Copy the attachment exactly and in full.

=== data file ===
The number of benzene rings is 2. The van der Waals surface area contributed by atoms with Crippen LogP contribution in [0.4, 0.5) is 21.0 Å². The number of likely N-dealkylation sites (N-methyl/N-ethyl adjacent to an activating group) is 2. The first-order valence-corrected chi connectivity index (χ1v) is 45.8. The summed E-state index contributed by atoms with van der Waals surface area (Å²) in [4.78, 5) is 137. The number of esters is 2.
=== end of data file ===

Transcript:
The number of benzene rings is 2. The van der Waals surface area contributed by atoms with Crippen LogP contribution in [0.4, 0.5) is 21.0 Å². The number of likely N-dealkylation sites (N-methyl/N-ethyl adjacent to an activating group) is 2. The first-order valence-corrected chi connectivity index (χ1v) is 45.8. The summed E-state index contributed by atoms with van der Waals surface area (Å²) in [4.78, 5) is 137. The number of esters is 2.